Publication - Advice and guidance

Education of children unable to attend school due to ill health: guidance

Published: 19 Jun 2015
Directorate:
Learning Directorate
Part of:
Education
ISBN:
9781785444562

Guidance for education authorities.

23 page PDF

529.7 kB

23 page PDF

529.7 kB

Contents
Education of children unable to attend school due to ill health: guidance
Responsibilities

23 page PDF

529.7 kB

Responsibilities

School or ELCC

25. Most provision is likely to be made within a child's own local authority. In practice, it is likely that responsibility for referral for, and management of, arrangements for education outwith school will lie with child or young person's own school. However, all such referrals and management should be undertaken in close co-operation with the local authority, regardless of whether delivery of education is undertaken by the school or local authority specialist services, or in combination (see paragraph 38 below for children and young people attending independent schools). Through the process of considering a variety of assessments and considering management information to monitor and review children's needs, the school should identify children and young people with health needs and ensure appropriate support arrangements are in place, timeously, if required.

26. Staff within the child's or young person's own school will best understand a child's educational and support requirements. In most instances the school retains the lead role and and where appropriate, works with the education provider in the hospital or outreach service to ensure education provision is appropriate and supports and maintains the child or young person's prior learning. Classroom or subject teachers should record missed work to help ensure effective education outwith school maintain the learner's links with their school and to help reintegration on return as part of broader transition planning. Good practice would include the school routinely providing information for parents about the statutory duties relating to and arrangements for the provision of education of children and young people who are too ill to attend school within their school handbook (or similar, for independent schools and ELCC).

Named Person

27. The named person has a key role for maintaining communication with parents and carers and the child or young person, though it may be that in practice, in more complex or longer term cases, a 'lead professional' is designated as the main point of contact. For children attending ELCC, the named person will normally be a health visitor, whilst for school aged children or young people the named person will normally be the head teacher. In the case of a child or young person normally attending an independent, or grant aided school the named person at the school will be responsible for contacting the child or young person's home local authority to pass on responsibility for the named person service, if the child or young person has formally left the school due to reasons such as ill health.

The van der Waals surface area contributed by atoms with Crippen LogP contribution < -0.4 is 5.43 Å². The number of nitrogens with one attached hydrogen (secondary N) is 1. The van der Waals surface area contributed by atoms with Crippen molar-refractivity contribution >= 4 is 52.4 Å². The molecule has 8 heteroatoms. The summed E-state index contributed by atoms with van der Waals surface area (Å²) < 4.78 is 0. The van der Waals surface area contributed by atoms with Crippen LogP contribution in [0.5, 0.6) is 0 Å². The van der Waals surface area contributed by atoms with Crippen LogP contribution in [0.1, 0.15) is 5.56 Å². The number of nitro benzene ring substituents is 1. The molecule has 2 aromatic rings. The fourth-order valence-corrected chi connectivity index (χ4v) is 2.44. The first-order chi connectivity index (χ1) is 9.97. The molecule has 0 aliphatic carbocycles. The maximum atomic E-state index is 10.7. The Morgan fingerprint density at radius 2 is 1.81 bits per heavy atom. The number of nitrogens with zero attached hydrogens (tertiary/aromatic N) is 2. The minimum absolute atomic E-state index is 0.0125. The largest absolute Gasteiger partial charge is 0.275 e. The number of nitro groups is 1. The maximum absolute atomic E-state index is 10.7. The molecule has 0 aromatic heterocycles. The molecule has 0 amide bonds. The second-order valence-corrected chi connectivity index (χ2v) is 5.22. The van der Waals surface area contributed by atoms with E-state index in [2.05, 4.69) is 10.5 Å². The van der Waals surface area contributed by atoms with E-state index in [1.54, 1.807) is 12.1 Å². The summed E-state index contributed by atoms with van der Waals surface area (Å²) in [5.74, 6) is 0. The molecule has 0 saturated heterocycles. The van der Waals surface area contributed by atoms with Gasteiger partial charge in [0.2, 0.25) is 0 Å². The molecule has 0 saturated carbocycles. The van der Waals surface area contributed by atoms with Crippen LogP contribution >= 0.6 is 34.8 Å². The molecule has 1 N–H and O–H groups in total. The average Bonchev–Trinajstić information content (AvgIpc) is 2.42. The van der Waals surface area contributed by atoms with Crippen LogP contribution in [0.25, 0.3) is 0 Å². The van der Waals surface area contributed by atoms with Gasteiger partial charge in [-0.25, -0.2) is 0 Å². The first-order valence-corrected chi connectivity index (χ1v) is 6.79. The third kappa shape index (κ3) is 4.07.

28. The named person will also work with appropriate professionals to help facilitate the child or young person's return to school, which may take place on a phased basis over a period of time. The named person should ensure that the child's or young person's links to peers, teachers and the wider school community are maintained, which will also help facilitate the return to school.

29. The named person for a child attending an independent school, or for a child who is normally home educated by their the parent, is responsible for communications and requests about special arrangements made in the child home or another local authority area.

Home and host local authorities

30. Where appropriate, the child or young person's home education authority [18] is responsible for establishing communication protocols with other authorities and hospital education providers, as well as for helping the school remain in contact with the child or young person and their parent or carers. In order to provide continuity and smooth transitions, the home local authority should work with the host education authority [19] to ensure that the education received is, taking into account the learner's circumstances, broadly comparable with prior learning, building from that where possible. The host local authority should ensure clear lines of communication with the child or young person's home local authority before education commences. Home local authorities are also responsible for managing and agreeing funding arrangements with the host local authority if the child or young person is being educated or treated within another authority area. These discussions should also include the setting of clear expectations of the services that are to be delivered.

31. There may be circumstances where it becomes apparent to a home education authority that a pupil who is normally educated in an educational establishment not under its management is unable to attend or it is unreasonable to expect the pupil to attend that establishment due to the pupil's prolonged ill health. In this situation, where arrangements have not otherwise been made for the pupil to receive education, the home education authority should make special arrangements for the pupil to receive education elsewhere than at that educational establishment. However, home education authorities should only be required to make such arrangements after the circumstances described above become apparent to them.